By wondering and thinking about the true doctrines and motivation behind these martyrs, they were able to see the truth of Christianity and some immediately converted to Christianity. This conversion rate increased the capacity of the church and resulted in an increment in the Christian population. The majority of people gathered around the execution arenas and were attracted to the loyalty of the martyrs and their unwillingness to lapse. This courage and bravery connoted salvation and a better reward in the afterlife and was naturally attracted to those who witnessed.

3. Conversion of Roman Emperor Constantine

Furthermore, the conversion of the Roman emperor Constantine in 312 AD resulted in an efflorescence of the martyrs’ salt. Following the previous nature of mass execution of martyrs, the Christians had been forced to exist in secrecy. However, with Constantine’s conversion, there was a green light and hope for peace and serenity. The Roman Empire was now perceived as a haven and sanctuary for Christians.

Christianity was no longer seen as a secret organized regime. The bastardization nature of this noble religion was to attain legitimacy and the Christians saw it as an act of salvation. The inclusion of Christians in the government attracted many to the religion and mass conversion was witnessed. With the emperor being a Christian, a stage was set to open for conversion and the willingly were accordingly converted. This conversion saw an escalation in the number of Christians in the Roman Empire and beyond. As a result, early Christianity experienced a massive positive shift in numbers and hence the church was strengthened.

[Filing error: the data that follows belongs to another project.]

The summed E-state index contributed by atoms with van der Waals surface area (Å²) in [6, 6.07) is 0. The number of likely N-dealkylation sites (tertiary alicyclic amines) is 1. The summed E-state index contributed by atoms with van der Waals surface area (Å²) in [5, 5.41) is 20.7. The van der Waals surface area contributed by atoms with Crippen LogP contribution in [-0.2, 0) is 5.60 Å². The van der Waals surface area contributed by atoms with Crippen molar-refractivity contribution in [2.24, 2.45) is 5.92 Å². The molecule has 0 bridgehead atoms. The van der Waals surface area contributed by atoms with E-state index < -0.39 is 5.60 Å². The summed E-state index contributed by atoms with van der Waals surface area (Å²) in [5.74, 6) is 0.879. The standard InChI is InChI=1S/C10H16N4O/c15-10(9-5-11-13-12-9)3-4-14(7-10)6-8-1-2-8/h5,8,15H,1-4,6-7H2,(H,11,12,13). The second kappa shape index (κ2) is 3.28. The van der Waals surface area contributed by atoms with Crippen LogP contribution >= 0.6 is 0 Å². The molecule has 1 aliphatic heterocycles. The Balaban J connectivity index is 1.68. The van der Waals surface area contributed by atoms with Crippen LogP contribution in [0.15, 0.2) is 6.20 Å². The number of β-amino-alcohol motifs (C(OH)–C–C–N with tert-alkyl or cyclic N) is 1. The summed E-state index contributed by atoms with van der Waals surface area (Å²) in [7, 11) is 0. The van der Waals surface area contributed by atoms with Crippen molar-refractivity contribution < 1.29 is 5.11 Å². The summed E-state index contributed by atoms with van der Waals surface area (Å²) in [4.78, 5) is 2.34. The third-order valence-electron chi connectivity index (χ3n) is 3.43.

4. Miracle performance by the martyrs

Early Christians also performed miracles. Being a true disciple of Jesus Christ required total submission to His teachings and faith in Him. It involved believing that a disciple would replicate the works of Jesus. Under such circumstances, the disciples believed that through the Holy Spirit and Jesus they could perform almost everything that their master did. They were therefore loving, caring, and charismatic. Some of them could even perform miracles actions which further served to accelerate the conversion to Christianity.

Jesus performed miracles and that ability drew a multitude of people who gathered to witness this rare occurrence and as a result found themselves following Him. Consequently, the martyrs’ ability to perform miracles created attention and a large following. The consistency and nature of these miracles were able to cause huge followings and a precipitous increase in the number of Christians and hence expansion of early Christianity. People are naturally attracted to that which is perceived as magic and therefore will gather in large numbers to witness it. Since seeing is believing, those who witnessed this were important candidates to subsequent conversion.

5. Women involvement in martyrdom

Martyrdom also involved women. The involvement of women in acts of martyrdom revolutionized the early concept of Christianity. Christianity was now an inclusive religion with a non-discriminatory aspect. It was diverse and accommodating and no door was closed to anyone. Salvation was for all and defending was a duty to all.